With 2017 coming to an end it is time to reflect on where progress was made by leveraging technology to deliver better outcomes in Social Protection and what to expect in 2018.
As the Global Lead for Social Protection at SAP’s Public Sector Business Unit I had the opportunity to attend the World Social Security Forum 2016. At the event the International Social Security Association has published the Report on Ten Global Challenges for Social Security (https://www.issa.int/en/details?uuid=8d21eb96-8e9a-4303-9f1f-2329ac6efe57).
The report clearly showed that while there has been significant efforts and enhancements in most of these areas, there is a long way to go. It also pointed out the importance of technology to deliver innovation in Social Protection. Among them mobile technologies, Big data and e-government. You might also want to add other technologies like Blockchain, Machine Learning, Deep Learning, Augmented Reality, Natural Language Processing and more.
While “Big data” might have a negative connation, I would call that “smarter usage of data by government authorities” or “Data-Driven Government”, we have seen promising examples (see below State of Indiana) in that area. They clearly show that the approach and data model must be centred around the citizen and its needs. So rather than having the data locked away in disconnected silos, an integrated view needs to be facilitated, enabling smarter use of data, better decision making, anticipating service needs.
The State of Indiana in the US had a wicked problem in the area of infant mortality. They had lots of data but weren’t able to address the issue because the data was scattered across 15 systems. They simplified the problem by creating a Management Performance Hub to integrate the various data sources, allowing for detailed investigation and analysis. Using this platform, they were able to statistically quantify the risk factors for infant mortality in their State, and to identify the subpopulations at highest risk. As a result, Indiana secured an additional $13.5 million for innovative new programs to proactively reduce childhood deaths within these subpopulations. And now that the data has been unlocked from its silos, the State has been able to apply it to addressing other issues, including proactively improving child welfare outcomes, combating an opioid epidemic, and even increasing traffic safety. Here you can find the link to a video: https://www.youtube.com/watch?v=xGG-PrZr8t8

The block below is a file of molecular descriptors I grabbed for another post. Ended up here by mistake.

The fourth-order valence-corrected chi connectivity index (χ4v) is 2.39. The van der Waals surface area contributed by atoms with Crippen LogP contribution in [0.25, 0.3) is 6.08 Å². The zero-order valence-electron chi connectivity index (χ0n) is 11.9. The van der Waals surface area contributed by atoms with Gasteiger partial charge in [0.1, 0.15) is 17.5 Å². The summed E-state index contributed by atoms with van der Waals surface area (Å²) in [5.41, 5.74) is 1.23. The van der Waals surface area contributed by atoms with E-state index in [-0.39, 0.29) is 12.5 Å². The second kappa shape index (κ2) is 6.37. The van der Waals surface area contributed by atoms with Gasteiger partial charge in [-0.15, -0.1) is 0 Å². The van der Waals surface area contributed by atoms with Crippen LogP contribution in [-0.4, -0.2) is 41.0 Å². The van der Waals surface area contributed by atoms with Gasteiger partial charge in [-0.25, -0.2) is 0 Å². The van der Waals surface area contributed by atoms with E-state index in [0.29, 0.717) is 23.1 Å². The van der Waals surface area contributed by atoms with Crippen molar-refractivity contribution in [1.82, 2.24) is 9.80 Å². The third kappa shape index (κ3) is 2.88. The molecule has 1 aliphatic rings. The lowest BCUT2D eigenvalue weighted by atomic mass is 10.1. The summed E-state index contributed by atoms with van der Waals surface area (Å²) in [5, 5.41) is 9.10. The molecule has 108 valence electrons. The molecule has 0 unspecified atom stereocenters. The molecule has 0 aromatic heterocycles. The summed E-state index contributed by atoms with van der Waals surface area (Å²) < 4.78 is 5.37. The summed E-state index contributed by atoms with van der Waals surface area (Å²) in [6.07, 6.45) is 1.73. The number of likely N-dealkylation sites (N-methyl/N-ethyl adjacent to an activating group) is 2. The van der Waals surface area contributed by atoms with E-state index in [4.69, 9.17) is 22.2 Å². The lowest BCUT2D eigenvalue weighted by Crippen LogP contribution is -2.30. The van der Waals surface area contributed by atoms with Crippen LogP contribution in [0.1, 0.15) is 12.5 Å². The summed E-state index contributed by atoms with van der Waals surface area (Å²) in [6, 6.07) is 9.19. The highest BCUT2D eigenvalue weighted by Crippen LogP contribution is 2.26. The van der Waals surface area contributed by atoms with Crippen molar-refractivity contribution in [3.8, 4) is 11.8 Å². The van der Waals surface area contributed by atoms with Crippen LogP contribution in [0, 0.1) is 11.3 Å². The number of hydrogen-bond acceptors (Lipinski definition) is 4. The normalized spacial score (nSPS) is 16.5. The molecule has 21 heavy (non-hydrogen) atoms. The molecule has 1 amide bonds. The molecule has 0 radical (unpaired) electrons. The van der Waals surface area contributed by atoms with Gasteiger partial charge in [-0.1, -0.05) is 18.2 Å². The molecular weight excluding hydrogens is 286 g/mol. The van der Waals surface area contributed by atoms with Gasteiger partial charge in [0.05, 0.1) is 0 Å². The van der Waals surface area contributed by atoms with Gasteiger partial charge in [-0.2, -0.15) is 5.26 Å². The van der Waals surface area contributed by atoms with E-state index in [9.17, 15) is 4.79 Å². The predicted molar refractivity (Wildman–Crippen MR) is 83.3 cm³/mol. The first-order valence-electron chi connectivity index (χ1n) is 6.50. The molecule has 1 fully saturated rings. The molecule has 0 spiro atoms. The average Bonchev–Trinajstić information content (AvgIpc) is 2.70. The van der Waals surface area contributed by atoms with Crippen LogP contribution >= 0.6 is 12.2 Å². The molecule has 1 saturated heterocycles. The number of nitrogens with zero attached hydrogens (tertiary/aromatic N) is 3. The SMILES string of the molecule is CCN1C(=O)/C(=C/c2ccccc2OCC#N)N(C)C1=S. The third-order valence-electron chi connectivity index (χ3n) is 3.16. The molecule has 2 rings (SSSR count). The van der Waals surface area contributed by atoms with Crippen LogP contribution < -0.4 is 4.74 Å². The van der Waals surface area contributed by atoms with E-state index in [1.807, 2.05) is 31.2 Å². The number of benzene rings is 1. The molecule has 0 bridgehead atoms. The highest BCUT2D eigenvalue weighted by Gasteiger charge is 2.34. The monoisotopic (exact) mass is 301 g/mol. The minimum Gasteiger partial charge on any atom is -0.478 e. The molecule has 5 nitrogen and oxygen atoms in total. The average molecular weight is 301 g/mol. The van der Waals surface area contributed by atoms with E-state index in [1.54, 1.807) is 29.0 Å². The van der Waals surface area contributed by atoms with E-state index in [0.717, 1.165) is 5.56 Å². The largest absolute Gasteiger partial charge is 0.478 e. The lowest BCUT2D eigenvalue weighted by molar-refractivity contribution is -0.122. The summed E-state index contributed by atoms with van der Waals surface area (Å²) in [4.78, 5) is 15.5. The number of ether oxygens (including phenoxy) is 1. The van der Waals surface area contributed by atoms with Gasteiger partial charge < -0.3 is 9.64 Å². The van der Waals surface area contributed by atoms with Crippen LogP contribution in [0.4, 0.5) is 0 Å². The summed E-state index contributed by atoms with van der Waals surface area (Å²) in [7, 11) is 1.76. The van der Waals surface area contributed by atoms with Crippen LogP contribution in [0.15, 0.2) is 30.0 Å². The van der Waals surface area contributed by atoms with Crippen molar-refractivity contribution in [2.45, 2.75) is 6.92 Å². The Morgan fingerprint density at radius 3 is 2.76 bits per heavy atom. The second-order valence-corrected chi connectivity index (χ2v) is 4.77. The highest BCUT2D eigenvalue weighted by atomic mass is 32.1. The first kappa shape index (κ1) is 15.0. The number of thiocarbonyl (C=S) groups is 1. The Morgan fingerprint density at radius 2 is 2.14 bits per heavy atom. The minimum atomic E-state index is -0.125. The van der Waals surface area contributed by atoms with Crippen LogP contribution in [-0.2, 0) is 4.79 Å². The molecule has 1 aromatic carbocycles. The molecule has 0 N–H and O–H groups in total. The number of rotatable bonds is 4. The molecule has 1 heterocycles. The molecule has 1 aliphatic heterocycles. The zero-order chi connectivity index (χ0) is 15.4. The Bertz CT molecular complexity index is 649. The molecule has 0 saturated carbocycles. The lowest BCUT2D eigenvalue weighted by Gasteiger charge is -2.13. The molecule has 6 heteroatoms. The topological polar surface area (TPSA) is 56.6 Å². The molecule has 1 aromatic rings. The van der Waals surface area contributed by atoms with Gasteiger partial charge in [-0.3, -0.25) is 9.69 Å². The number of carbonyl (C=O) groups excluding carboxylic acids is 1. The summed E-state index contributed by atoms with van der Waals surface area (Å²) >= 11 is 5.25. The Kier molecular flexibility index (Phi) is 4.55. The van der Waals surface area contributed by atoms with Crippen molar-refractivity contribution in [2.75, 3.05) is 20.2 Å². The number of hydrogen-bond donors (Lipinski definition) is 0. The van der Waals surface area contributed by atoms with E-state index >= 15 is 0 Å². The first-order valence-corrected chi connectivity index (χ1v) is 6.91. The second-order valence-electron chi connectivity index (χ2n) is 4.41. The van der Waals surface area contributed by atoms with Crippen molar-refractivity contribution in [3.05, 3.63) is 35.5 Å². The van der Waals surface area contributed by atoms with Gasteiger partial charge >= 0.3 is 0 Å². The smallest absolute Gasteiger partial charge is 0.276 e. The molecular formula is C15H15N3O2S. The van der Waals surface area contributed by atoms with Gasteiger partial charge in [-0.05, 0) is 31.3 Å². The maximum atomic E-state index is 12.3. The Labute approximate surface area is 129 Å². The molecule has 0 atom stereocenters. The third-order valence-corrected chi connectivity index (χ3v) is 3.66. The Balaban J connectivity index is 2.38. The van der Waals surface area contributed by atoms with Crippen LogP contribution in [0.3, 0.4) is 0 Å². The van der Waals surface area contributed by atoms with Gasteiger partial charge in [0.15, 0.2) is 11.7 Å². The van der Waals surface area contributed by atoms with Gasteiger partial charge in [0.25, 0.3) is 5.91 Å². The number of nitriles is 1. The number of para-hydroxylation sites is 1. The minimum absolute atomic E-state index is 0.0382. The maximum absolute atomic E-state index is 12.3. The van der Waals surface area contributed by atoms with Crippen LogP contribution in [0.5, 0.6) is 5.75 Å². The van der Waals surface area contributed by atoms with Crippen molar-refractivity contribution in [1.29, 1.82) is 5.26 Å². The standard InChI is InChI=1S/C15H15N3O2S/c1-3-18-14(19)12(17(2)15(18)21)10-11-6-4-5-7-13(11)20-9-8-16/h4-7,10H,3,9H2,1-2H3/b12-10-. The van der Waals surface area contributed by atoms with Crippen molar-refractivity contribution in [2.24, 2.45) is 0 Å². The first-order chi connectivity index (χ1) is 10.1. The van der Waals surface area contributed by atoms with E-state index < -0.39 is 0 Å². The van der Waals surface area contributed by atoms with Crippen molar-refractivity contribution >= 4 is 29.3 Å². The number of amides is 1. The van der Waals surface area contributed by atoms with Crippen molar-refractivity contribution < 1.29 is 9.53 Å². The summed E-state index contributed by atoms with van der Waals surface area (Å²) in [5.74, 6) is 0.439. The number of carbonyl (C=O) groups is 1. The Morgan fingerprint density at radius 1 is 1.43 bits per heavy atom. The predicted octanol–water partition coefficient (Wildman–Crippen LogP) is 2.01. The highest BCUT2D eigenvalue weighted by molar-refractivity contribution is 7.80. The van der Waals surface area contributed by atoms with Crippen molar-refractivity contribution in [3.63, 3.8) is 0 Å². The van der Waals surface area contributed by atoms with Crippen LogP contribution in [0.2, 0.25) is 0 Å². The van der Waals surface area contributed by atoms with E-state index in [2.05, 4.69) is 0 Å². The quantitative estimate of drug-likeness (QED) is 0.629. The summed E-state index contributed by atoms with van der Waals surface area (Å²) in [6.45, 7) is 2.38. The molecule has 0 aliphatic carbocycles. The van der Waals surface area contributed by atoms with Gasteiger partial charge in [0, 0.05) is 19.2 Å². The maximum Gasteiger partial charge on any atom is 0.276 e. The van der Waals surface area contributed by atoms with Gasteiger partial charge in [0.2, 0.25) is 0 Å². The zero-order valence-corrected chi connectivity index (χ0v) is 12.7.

So what to expect for 2018? We will certainly see an increasing focus on technology driven Innovation. Evidence to that is the fact that ISSA member institutions have ranked ICT and the technological transition as one of their most important global challenge. Social Services conferences in 2018 focusing on ICT innovation like the 15th ISSA International Conference on Information and Communication Technology (ICT) in Social Security in Casablanca https://www.issa.int/en/web/ict2018) or having technology as a key theme like the 26th European Social Services Conference (http://www.essc-eu.org/).
The SAP Institute for Digital Government (SIDG) is creating a series of articles, exploring the opportunities for emerging technologies like Blockchain, Machine Learning, Deep Learning, Augmented Reality, Natural Language Processing to enable data-driven policy and practice within the context of Social Security administrations.
You can find more information on SAP for Social Protection and the new articles once published here: https://discover.sap.com/social-protection/en-us/index.html. Stay tuned in 2018 !